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Mary Is for Everyone

Mary Is for Everyone

The Mother of God has not escaped the wrath of vandals. In a certain sense, rejecting Mary is a logical beginning for the rejection of God.

By Donald DeMarco

The CEO of Catholic Charities of eastern Washington, whose name we will not mention, made headlines recently with the following confession:

“I am a racist. … My Catholic Church, and my Catholic Charities organization, is racist. How could they not be? Our Catholic faith tradition is built on the premise that a baby, born in a manger in the Middle East, was a white baby.”

The remark is not so much a confession, but an accusation of racism. And it is built on the baseless assumption that racism is an inevitable quality of anyone who is of a particular color, which would include everyone. This gratuitous accusation would also apply to Mary, Mother of God. The CEO is not merely confessing, but attempting to destroy, and for no reason whatsoever.

Mary has also been indicted for being white. In another context, being white, of course, means being blameless — but in a racial context, can we even say that Mary is “white”? Her image on thetilmaof St. Juan Diego shows her to be Mexican. Is Our Lady of Guadalupe simply “white”? Other images of the Blessed Virgin show her to be Asian, African, Indian or Chinese. Mary is for everyone. It is blasphemous to reduce her to the color of her skin.

But Mary, even as the Black Madonna, does not escape the wrath of today’s vandals. On June 22, the mayor of Breda, a city in the southern Netherlands, condemned the vandals who defaced an image of Our Lady of Czestochowa (the Black Madonna), and painted the letters BLM (Black Lives Matter) beneath it.

Mayor Paul Depla of Breda said that the incident was “particularly sad for the Polish community, for which the monument is of great value.” It is, indeed, of great value, not only for the Poles, but also for the Dutch. It was erected in 1954 in thanksgiving for the city’s liberation from the Nazis.

Gen. Stanis?aw Maczek, the commander of the Polish First Armored Division, freed the city on Oct. 29, 1944. After the war, 40,000 inhabitants of Breda signed a petition to award Maczek honorary Dutch citizenship. When Maczek died in 1994, he was buried alongside his fallen soldiers at a cemetery in the city. The Black Madonna, a strikingly beautiful and colorful mosaic, is dedicated to the Polish soldiers of Gen. Maczek who freed the city from Nazi tyranny.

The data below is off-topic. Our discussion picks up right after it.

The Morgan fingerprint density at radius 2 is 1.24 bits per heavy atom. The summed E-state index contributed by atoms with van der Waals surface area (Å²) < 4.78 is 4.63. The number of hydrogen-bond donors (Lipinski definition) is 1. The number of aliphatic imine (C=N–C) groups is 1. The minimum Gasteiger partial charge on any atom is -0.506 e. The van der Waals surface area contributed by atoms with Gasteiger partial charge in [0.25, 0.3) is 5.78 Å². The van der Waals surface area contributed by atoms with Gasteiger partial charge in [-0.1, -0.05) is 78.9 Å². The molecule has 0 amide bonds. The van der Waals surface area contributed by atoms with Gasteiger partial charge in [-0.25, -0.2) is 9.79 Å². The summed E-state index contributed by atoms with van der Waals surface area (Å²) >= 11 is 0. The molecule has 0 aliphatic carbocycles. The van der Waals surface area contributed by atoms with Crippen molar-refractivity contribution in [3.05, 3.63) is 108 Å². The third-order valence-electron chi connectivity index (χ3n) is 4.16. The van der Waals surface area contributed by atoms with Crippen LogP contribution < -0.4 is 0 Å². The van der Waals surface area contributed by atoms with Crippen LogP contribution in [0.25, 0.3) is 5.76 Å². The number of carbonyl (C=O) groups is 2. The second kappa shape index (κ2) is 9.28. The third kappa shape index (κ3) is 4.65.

It is unlikely that one can dialogue with people who know little of history, less of religion and nothing of civility. Nonetheless, incidents such as the one in Breda provide an occasion for reminding people that Mary, the Mother of Our Savior, is for everyone.

The mother of Jesus was called Miriam, a common name for a Jewish woman of her time. It is a name that appears often in the writings of famed Jewish historian Titus Flavius Josephus. Miriam was the name of the biblical sister of Moses and Aaron. David Flusser, a Jewish author, has made the following comment concerning the name Miriam:

“It is wonderful that the name at that time was experiencing such extensive usage. It was providential that the mother of Jesus bore the same name as many Jewish women; it is a symbol of her connection with them. It is also fortunate for the reason that, as we know, it indicated Jesus’ bond with his people” (Mary:Images of the Mother of Jesus in Jewish and Christian Perspective).

Another indication of the universality of Mary comes from the pen of the Protestant novelist Nathaniel Hawthorne:

“I have always envied the Catholics that sweet, sacred, Virgin Mother who stands between them and the Deity, intercepting somewhat his awful splendor, but permitting his love to stream on the worshipper more intelligibly through the medium of a woman’s tenderness.”

Mary’s womanly tenderness makes her more accessible to people. She is Mother to everyone. As proof of this, she has appeared to her children in Mexico, Portugal, France, Ireland, Poland, Lithuania, Italy, Rwanda, Japan, Vietnam, Peru, Ecuador, Belgium, the United States and the Czech Republic. This is an incomplete list, and she has appeared several times in a given country.

Mary would be merciful toward those who defaced her image. As St. Anselm has said, Mary “was made the Mother of God more for sinners than for the just.” This is most fitting, since Christ said that he came not to save the just but to call sinners to repent. Mary leads us to God, just as she gave God to the world. She is, in the words of Capuchin Father Raniero Cantalamessa, “God in transparency. In her and in her life, God shines through” (Mary, Mirror of the Church).

Those who strike against Mary are at the same time striking against God. Mary gave birth to God and thus was indispensable in his coming into the world. In a certain sense, rejecting Mary is a logical beginning for the rejection of God.

The English poet Coventry Patmore remarked that Mary is “Our only Saviour from an abstract Christ.” Mary made it easier to know God and to worship him. She endowed him with flesh so that he could commune with others as a flesh-and-blood person. Flesh-and-blood humanity is a universal description of the human being. In this regard, she also manifests her universality.

Henry Adams, the great-grandson of America’s second president, said of the Blessed Virgin, “In the bankruptcy of reason, she alone was real” (Mont Saint Michel and Chartres). We are witnessing at the moment a situation that can rightly be called a “bankruptcy of reason.”

We need Mary now, perhaps more than at any time since she gave birth to our Savior.

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